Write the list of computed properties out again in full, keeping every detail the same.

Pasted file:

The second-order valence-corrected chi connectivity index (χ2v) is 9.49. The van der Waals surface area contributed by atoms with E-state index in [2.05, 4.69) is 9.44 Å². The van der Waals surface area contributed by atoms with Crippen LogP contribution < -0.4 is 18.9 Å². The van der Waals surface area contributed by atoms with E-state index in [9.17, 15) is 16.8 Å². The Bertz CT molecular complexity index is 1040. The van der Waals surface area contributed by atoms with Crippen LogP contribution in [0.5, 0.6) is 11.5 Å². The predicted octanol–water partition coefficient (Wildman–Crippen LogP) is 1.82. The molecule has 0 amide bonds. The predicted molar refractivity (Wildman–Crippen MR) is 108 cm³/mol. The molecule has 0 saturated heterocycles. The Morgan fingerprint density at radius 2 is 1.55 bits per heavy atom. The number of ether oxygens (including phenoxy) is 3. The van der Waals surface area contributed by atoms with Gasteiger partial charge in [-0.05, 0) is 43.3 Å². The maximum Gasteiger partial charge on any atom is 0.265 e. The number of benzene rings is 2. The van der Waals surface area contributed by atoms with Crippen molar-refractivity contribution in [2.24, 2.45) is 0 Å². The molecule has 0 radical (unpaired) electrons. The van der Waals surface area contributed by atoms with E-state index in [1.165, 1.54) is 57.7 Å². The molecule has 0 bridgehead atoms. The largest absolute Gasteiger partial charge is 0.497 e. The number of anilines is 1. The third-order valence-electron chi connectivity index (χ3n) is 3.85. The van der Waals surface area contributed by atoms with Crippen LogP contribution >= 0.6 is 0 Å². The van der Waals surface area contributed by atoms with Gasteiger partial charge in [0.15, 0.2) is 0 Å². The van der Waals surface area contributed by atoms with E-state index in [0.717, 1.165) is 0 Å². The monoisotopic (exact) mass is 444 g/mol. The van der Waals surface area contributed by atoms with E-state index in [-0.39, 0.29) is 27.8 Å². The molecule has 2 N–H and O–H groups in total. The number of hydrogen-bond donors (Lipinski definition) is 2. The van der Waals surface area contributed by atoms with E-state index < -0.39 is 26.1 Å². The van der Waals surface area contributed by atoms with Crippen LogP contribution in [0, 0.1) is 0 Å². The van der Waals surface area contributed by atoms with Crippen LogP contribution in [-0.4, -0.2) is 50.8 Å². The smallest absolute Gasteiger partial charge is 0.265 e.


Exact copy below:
The second-order valence-corrected chi connectivity index (χ2v) is 9.49. The van der Waals surface area contributed by atoms with E-state index in [2.05, 4.69) is 9.44 Å². The van der Waals surface area contributed by atoms with Crippen LogP contribution < -0.4 is 18.9 Å². The van der Waals surface area contributed by atoms with E-state index in [9.17, 15) is 16.8 Å². The Bertz CT molecular complexity index is 1040. The van der Waals surface area contributed by atoms with Crippen LogP contribution in [0.5, 0.6) is 11.5 Å². The predicted octanol–water partition coefficient (Wildman–Crippen LogP) is 1.82. The molecule has 0 amide bonds. The predicted molar refractivity (Wildman–Crippen MR) is 108 cm³/mol. The molecule has 0 saturated heterocycles. The Morgan fingerprint density at radius 2 is 1.55 bits per heavy atom. The number of ether oxygens (including phenoxy) is 3. The van der Waals surface area contributed by atoms with Gasteiger partial charge in [-0.05, 0) is 43.3 Å². The maximum Gasteiger partial charge on any atom is 0.265 e. The number of benzene rings is 2. The van der Waals surface area contributed by atoms with Crippen molar-refractivity contribution in [2.24, 2.45) is 0 Å². The molecule has 0 radical (unpaired) electrons. The van der Waals surface area contributed by atoms with E-state index in [1.165, 1.54) is 57.7 Å². The molecule has 0 bridgehead atoms. The largest absolute Gasteiger partial charge is 0.497 e. The number of anilines is 1. The third-order valence-electron chi connectivity index (χ3n) is 3.85. The van der Waals surface area contributed by atoms with Crippen LogP contribution >= 0.6 is 0 Å². The van der Waals surface area contributed by atoms with Gasteiger partial charge in [0.15, 0.2) is 0 Å². The van der Waals surface area contributed by atoms with E-state index in [0.717, 1.165) is 0 Å². The monoisotopic (exact) mass is 444 g/mol. The van der Waals surface area contributed by atoms with E-state index in [-0.39, 0.29) is 27.8 Å². The molecule has 2 N–H and O–H groups in total. The number of hydrogen-bond donors (Lipinski definition) is 2. The van der Waals surface area contributed by atoms with E-state index < -0.39 is 26.1 Å². The van der Waals surface area contributed by atoms with Crippen LogP contribution in [0, 0.1) is 0 Å². The van der Waals surface area contributed by atoms with Crippen LogP contribution in [-0.4, -0.2) is 50.8 Å². The smallest absolute Gasteiger partial charge is 0.265 e.